jury, primarily on three grounds. First, it is alleged that
the use of an anonymous jury infringes upon the defendants'
presumption of innocence by instilling the impression of
guilt in the jurors' minds. Second, it is alleged that
withholding the names, addresses and places of employment
prevents meaningful voir dire of the jurors' racial, ethnic
and socioeconomic backgrounds. Finally, it is alleged that
even assuming the constitutionality of such a procedure, its
application is not warranted here.
The Government initially submitted ex parte, an affirmation
in support of its application for the Court's in camera
inspection and sealing. The affirmation detailed the
Government's allegations of threats of violence to witnesses,
law enforcement personnel and prosecutors. By order dated May
23, 1990, the Court directed counsel for all parties to appear
for oral argument. At that time, the Government's chief trial
counsel did verbally advise the Court and counsel for the
defendants of certain of these allegations. At oral argument,
the Government was given the option to either provide copies of
the affirmation to the defendants, or withdraw the affirmation.
Receiving no response, on July 6, 1990, the Court returned the
Government's affirmation, advising that it would not consider
its contents in making a determination unless copies were
served on all counsel.
The use of an anonymous jury for the purposes of voir dire
was first upheld in this circuit in the celebrated case of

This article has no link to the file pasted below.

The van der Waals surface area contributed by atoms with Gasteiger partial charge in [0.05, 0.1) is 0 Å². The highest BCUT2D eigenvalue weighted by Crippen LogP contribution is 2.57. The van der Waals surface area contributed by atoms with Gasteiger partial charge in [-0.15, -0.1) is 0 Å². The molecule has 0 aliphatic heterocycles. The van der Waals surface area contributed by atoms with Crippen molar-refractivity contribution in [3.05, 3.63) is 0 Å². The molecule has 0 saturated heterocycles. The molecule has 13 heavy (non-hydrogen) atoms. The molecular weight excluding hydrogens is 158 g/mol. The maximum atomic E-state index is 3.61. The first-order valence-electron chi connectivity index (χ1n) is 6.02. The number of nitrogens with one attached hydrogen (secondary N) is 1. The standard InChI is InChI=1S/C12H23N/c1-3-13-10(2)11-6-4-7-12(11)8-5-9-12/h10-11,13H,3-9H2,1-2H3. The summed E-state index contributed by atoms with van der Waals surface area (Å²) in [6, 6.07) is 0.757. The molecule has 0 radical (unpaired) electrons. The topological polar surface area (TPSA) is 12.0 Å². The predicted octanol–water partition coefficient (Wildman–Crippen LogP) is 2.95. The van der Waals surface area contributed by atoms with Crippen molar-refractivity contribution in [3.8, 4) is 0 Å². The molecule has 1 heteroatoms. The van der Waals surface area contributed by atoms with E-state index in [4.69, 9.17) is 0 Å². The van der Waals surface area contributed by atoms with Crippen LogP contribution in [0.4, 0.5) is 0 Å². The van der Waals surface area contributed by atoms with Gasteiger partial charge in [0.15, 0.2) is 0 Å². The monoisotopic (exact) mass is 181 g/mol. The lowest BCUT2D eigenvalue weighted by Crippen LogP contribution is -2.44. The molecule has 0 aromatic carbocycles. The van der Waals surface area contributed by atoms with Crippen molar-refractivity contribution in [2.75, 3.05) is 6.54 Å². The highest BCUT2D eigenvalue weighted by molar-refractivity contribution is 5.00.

United States v. Barnes, 604, F.2d 121 (2d Cir. 1979), cert.
denied, 446 U.S. 907, 100 S.Ct. 1833, 64 L.Ed.2d 260 (1980),
involving the trial of Leroy "Nicky" Barnes. The trial judge in
Barnes determined, sua sponte, that a limited voir dire in
which the names, addresses and neighborhoods of prospective
jurors would not be disclosed, was appropriate (see 604
F.2d at pp. 134, 137), in light of the seriousness of the
charges, extensive pretrial publicity and indications of the
defendants' willingness to interfere with the judicial system
(see 604 F.2d at p. 141). The trial judge, however, did conduct
an extensive voir dire, and asked the jurors to disclose the
counties in which they resided (see 604 F.2d at p. 135).
Since Barnes, "many trials involving multiple-defendants
indicted on racketeering and narcotics charges have been tried
to anonymous juries" (Hayden v. United States, 814 F.2d 888,
892 [2d Cir. 1987]). The Second Circuit has repeatedly upheld
the use of the procedure under appropriate circumstances (see,
e.g., United States v. Tutino, 883 F.2d 1125, 1132-33 [2d Cir.
1989], cert. denied, ___ U.S. ___, 110 S.Ct. 1139, 107
L.Ed.2d 1044 ; United States Persico, 832 F.2d 705,
717-18 [2d Cir. 1987], cert. denied, 486 U.S. 1022, 108 S.Ct.
1995, 100 L.Ed.2d 227 ; United
States v. Ferguson, 758 F.2d 843, 854 [2d Cir.], cert. denied,
474 U.S. 1032, 106 S.Ct. 592, 88 L.Ed.2d 572 ; United
States v. Thomas, 757 F.2d 1359, 1364-65 [2d Cir.], cert.
denied, 474 U.S. 819, 106 S.Ct. 66, 88 L.Ed.2d 54 ).
Critics have attacked the procedure as an assault on the
criminal defendant's entitlement to a presumption of
innocence, as well as an infringement of the sixth amendment
right to an impartial jury (see generally Abramovsky, Juror
Safety: The Presumption of Innocence and Meaningful Voir Dire
in Federal Criminal Prosecutions — Are They Endangered
Species?, 50 Fordham L.Rev. 30  [criticizing procedure
employed by Barnes court]). On the other hand, proponents
contend that the procedure is necessary in those limited cases
where jurors may reasonably fear retaliation or actually be
exposed to intimidation (see generally Note, ...